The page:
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Liberals, Conservatives Worry About Korean Peace Threat

Recent commentary on North Korea shows that liberal analysts are every bit as capable of a chest-thumping jingoism as their counterparts on the right.

"Some oppose the idea of talks between U.S. President Donald Trump and North Korean leader Kim Jong-un on principle," Shupak writes. (Photo: Reuters)

Commentators across the spectrum of acceptable establishment opinion are alarmed by the possibility of peace breaking out on the Korean peninsula.

Some oppose the idea of talks between US President Donald Trump and North Korean leader Kim Jong-un on principle. Washington Post columnist Jennifer Rubin (3/9/18), for instance, suggested that Trump should not meet with Kim:

Is Trump now to glad-hand with Kim, treating him as just another world leader? Will Trump even bring up human rights? (You will recall that, in 2008, then-candidate Barack Obama was ridiculed for suggesting he’d sit down with the North Korean dictator; he prudently backed off that idea.)

Her newly hired colleague Max Boot (Washington Post, 3/8/18) concurred:

As recently as August, Trump tweeted: “The US has been talking to North Korea, and paying them extortion money, for 25 years. Talking is not the answer!” He was absolutely right.

Boot went on to contend:

The South Koreans claim that the North Koreans are willing to discuss denuclearization, but the likelihood is that they will only do so on terms that the United States should never accept. Kim may offer to give up his nukes if the United States will pull its forces out of South Korea and sign a peace treaty with the North.

What Boot sees as a doomsday scenario—peace between the two Koreas and the withdrawal from the peninsula of US troops, which serve as a constant threat to the North and thus ensure the permanent threat of war—is actually a formula for ensuring that there isn’t a second Korean war, one that is certain to be even more devastating than the catastrophic first one for Korea, and likely for the region and further afield.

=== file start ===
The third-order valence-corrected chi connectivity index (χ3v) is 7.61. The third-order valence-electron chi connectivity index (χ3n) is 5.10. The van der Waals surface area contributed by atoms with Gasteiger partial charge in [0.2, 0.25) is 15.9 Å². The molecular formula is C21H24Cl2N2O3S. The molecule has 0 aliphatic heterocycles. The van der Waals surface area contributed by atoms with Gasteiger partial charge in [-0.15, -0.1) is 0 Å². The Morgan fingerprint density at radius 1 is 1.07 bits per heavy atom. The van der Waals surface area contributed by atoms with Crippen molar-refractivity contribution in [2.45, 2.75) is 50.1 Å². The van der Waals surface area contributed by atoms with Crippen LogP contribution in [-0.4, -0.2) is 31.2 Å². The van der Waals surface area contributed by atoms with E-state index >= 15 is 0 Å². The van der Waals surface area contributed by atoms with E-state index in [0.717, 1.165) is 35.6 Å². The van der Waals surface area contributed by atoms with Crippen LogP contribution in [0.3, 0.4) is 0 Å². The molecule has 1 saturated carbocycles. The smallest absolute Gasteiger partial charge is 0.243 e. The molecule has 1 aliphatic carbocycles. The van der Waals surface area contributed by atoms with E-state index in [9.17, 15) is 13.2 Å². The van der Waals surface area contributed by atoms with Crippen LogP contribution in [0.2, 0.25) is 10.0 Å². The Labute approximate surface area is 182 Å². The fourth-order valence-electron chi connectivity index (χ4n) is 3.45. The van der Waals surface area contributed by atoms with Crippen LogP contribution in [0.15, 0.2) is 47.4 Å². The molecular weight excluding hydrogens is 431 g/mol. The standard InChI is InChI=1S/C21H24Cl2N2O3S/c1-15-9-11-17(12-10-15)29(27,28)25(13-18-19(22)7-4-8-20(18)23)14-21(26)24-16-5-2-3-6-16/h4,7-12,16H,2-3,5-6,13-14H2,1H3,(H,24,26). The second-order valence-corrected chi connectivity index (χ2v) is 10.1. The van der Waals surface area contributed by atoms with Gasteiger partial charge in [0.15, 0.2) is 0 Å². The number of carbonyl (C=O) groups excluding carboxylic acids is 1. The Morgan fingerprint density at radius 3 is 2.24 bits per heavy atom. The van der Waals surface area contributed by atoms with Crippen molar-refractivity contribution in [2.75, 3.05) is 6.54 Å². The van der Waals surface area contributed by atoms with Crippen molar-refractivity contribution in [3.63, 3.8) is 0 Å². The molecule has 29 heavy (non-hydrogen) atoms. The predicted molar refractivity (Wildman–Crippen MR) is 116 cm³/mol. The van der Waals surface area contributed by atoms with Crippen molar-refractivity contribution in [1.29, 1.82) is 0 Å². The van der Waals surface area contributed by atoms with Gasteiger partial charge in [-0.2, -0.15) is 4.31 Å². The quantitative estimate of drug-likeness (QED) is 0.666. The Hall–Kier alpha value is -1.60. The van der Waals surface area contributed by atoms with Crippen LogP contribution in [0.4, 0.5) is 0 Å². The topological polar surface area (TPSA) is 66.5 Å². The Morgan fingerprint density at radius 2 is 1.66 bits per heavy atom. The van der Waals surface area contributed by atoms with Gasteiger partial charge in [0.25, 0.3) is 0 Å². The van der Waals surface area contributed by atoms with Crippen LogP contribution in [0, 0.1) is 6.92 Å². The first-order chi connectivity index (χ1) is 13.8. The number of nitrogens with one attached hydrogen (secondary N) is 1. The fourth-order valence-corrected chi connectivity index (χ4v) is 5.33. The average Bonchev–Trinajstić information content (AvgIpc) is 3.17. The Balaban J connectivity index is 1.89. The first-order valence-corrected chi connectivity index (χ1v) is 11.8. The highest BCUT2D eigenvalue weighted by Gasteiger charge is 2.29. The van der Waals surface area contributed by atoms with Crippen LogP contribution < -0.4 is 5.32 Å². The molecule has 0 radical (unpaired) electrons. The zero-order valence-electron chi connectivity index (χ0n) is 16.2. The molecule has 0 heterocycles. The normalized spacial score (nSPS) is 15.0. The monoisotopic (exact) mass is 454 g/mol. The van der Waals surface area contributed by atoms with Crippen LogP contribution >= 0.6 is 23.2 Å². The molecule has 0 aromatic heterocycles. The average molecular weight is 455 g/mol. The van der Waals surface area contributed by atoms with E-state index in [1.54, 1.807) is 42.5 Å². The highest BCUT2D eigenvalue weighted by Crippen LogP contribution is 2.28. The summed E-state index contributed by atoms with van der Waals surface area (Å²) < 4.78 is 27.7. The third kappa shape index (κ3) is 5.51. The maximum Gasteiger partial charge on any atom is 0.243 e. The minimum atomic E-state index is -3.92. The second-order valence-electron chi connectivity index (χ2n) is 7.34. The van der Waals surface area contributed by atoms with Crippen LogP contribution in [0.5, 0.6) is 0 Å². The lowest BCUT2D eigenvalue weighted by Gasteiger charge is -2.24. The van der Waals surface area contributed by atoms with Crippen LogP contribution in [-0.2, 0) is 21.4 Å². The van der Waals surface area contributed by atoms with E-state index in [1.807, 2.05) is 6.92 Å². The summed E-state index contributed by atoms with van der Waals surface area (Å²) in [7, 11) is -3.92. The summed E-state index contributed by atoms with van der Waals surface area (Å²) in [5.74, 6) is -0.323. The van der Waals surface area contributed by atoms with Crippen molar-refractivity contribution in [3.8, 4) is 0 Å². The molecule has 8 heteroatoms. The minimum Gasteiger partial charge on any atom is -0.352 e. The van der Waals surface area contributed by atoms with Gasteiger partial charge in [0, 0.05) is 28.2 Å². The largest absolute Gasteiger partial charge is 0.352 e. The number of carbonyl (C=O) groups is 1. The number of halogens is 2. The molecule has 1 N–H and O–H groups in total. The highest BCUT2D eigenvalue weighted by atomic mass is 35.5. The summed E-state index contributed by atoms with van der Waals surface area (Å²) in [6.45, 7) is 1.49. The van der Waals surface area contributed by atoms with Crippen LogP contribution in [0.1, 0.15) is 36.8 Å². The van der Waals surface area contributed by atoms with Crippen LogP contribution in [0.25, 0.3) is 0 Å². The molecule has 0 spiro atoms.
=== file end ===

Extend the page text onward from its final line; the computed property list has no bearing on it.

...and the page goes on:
Rachel Maddow (MSNBC, 3/9/18) seemed flabbergasted by the prospect of a meeting between the leaders:

It has been the dream of North Korean leaders for decades now that they would advance their weapons programs and their nuclear programs so much so that the United States would be forced to acknowledge them as an equal and meet with the North Korean leader…. They got there with [Trump] and I don’t know that the administration intended it to be that kind of a gift. It’s just a remarkable time to be covering this stuff.

MSNBC blogger Steve Benen (3/9/18) says he’s “not opposed to direct diplomacy,” but he sounded like a time capsule from 1951 when he warned that

Trump has agreed to give Kim Jong-un exactly what he wants. North Korean leaders have sought this kind of meeting for decades because it would necessarily elevate the rogue state: It would show the world that North Korea’s leader is being treated as an equal by the Leader of the Free World.

New York Times columnist Nicholas Kristof  (3/9/18) also claims to prefer that the US and North Korea exchange words rather than missiles, but he expressed relief that the threat of peace was minimal: “It’s genuinely encouraging that Kim doesn’t object to the US resuming military exercises,” he wrote, but worried that America

has agreed to give North Korea what it has long craved: the respect and legitimacy that comes from the North Korean leader standing as an equal beside the American president.